And welcome back to The Mercato, a long form series for Talking League. This off-season edition comes right after the NRL released the 2023 season draw. In this piece, we have a look at some of the initial talking points post release.
We spoke about what we expected the 2023 NRL Fantasy game to look like in our Final podcast of the year. The main function of the expected changes revolved around the draw; which whilst it isn’t exactly as we predicted, is close. The Key details:
27 Rounds – commencing Thursday March 2 and concluding Sunday September 3.
Each team will play 24 matches (3 byes).
There are 3 major bye rounds (Rounds 13, 16 and 19) where seven teams have the bye (5 matches per round).
There are 3 “minor” bye rounds (Rounds 14, 17 and 20) where three teams have the bye (7 matches per round).
For the other 21 rounds of the season, one team has the bye.
What will excite long-term NRL Fantasy coaches is the return to a game that requires more bye-planning than recent years. A higher level of attention to detail will be required by coaches to ensure that your rank is trending upwards during rounds 13 to 20. The team at Talking League will cover this in more detail in 2023, as until the game structure is confirmed we can only speculate on what will be the best bye-planning strategies.
What we can look at with the byes is how they are structured. The easiest way to do this is to look at the season in two segments:
Origin Period (Rounds 12-21)
Non-Origin Period (Rounds 1-11, 22-27).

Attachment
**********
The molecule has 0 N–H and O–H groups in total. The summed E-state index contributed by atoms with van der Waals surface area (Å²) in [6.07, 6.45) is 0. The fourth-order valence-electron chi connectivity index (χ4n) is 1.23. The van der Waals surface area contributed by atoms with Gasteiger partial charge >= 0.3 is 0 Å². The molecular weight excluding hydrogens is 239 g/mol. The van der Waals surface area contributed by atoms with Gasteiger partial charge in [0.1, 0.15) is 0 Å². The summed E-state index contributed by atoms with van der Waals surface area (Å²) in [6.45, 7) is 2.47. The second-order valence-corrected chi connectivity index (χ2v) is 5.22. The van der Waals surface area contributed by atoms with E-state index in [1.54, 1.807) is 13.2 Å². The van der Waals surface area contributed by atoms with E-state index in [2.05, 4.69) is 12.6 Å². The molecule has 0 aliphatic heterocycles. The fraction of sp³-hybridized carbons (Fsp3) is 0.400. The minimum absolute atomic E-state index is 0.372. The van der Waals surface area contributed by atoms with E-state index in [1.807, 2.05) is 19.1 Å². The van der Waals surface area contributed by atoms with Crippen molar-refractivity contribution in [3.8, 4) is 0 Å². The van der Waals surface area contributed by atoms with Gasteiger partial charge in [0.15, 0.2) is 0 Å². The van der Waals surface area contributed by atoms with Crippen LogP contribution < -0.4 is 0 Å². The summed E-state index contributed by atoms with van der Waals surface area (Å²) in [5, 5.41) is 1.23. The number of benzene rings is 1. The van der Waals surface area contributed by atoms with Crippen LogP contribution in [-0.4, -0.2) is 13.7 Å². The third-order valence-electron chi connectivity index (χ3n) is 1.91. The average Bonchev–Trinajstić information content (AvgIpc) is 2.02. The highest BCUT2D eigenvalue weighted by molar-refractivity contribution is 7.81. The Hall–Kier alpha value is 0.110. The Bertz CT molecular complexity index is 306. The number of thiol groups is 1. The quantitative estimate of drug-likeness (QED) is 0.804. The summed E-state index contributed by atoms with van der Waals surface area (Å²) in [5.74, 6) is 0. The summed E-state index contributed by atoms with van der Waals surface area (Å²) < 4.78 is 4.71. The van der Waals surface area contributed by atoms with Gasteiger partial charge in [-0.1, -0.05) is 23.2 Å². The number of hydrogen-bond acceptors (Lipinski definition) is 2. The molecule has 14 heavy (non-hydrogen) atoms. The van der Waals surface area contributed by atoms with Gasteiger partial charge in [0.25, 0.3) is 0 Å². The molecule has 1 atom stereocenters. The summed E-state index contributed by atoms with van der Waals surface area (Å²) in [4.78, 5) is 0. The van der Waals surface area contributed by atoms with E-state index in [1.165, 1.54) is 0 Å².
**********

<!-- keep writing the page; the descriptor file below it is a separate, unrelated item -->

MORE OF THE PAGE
As you can see, the Non-Origin Period covers 17 rounds, and you guessed it; each team gets one bye in this period. The teams that have a bye in the first 6 or last 6 rounds are as follows:
First Six: Dragons, Sea Eagles, Panthers, Roosters, Titans, Sharks
Last Six: Warriors, Bulldogs, Cowboys, Broncos, Rabbitohs, Eels
The five teams that avoid the start or the end are the Tigers, Raiders, Storm, Knights and Dolphins. Whilst one would assume three of those teams may not have a lot of elite fantasy scorers, the Raiders and Storm could be very important Fantasy Teams. Coaches who start the season with Cameron Munster and/or Harry Grant could feasibly trade these players out before their bye in round 9 and then re-buy them in round 21 for the final six rounds. They would also be a solid captain option for those first eight rounds when the likes of Hynes, Cleary and Cherry-Evans will have a DNP. You could also extend this to the teams that have their Non-Origin bye in the final six rounds, making the likes of Cameron Murray, Damien Cook, Payne Haas and Ryan Matterson interesting options from the starter’s gun.
Speaking of Matterson, his Eels are the only team to play all three major bye rounds (13, 16 and 19). It does make any player unlikely to play origin a terrific option to start with in round 1 as a season-long keeper (think the halves pairing, especially Dylan Brown). It is important to note that the Eels do miss round 27. Elsewhere the Panthers, Roosters, Titans, Storm and Broncos only play one of the three major bye rounds with everyone else playing two of them.
On the other side of the equation, the Dragons miss round 1 due to their bye. One would say that they’re the perfect team given they had no-one average 50 or more in 2022. The retirement of Andrew McCullough will probably open up a good cashie slot at Hooker; but coaches will need to wait until round 2 to trade in that option or risk starting with a player carrying a big question mark. Speaking of question marks, the Dolphins play the first 10 rounds and the final six without interruption which should give coaches plenty of time to determine (if anyone) is keeper material.
And that’s it for now. Join us in 2023 when we’ll go through all the game changes as they come in, preview each team on a podcast episode before providing you some content that some would describe as biblical. Until then, continue to enjoy the break from NRL Fantasy and we’ll catch you in 2023!